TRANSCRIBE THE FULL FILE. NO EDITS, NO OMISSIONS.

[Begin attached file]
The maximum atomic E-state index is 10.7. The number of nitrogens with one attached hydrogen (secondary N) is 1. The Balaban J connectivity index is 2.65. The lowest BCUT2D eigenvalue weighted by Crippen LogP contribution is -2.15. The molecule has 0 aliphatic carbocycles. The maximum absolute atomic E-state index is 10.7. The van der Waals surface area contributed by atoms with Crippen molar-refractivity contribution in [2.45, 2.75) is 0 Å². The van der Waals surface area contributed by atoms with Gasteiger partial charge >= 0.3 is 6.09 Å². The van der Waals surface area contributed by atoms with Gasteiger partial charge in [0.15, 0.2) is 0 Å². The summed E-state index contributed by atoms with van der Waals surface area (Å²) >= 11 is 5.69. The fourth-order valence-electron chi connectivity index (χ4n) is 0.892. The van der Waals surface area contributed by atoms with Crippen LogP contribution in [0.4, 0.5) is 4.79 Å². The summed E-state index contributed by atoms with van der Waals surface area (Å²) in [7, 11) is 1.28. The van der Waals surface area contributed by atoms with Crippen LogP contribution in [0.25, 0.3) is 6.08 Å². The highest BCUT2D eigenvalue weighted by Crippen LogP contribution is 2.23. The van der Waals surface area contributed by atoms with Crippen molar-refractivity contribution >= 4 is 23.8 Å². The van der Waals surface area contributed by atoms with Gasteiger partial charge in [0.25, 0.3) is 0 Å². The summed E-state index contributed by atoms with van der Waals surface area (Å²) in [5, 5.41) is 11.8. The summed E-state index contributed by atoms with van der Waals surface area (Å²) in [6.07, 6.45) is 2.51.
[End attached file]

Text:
The maximum atomic E-state index is 10.7. The number of nitrogens with one attached hydrogen (secondary N) is 1. The Balaban J connectivity index is 2.65. The lowest BCUT2D eigenvalue weighted by Crippen LogP contribution is -2.15. The molecule has 0 aliphatic carbocycles. The maximum absolute atomic E-state index is 10.7. The van der Waals surface area contributed by atoms with Crippen molar-refractivity contribution in [2.45, 2.75) is 0 Å². The van der Waals surface area contributed by atoms with Gasteiger partial charge >= 0.3 is 6.09 Å². The van der Waals surface area contributed by atoms with Gasteiger partial charge in [0.15, 0.2) is 0 Å². The summed E-state index contributed by atoms with van der Waals surface area (Å²) >= 11 is 5.69. The fourth-order valence-electron chi connectivity index (χ4n) is 0.892. The van der Waals surface area contributed by atoms with Crippen LogP contribution in [0.4, 0.5) is 4.79 Å². The summed E-state index contributed by atoms with van der Waals surface area (Å²) in [7, 11) is 1.28. The van der Waals surface area contributed by atoms with Crippen LogP contribution in [0.25, 0.3) is 6.08 Å². The highest BCUT2D eigenvalue weighted by Crippen LogP contribution is 2.23. The van der Waals surface area contributed by atoms with Crippen molar-refractivity contribution >= 4 is 23.8 Å². The van der Waals surface area contributed by atoms with Gasteiger partial charge in [0.25, 0.3) is 0 Å². The summed E-state index contributed by atoms with van der Waals surface area (Å²) in [5, 5.41) is 11.8. The summed E-state index contributed by atoms with van der Waals surface area (Å²) in [6.07, 6.45) is 2.51.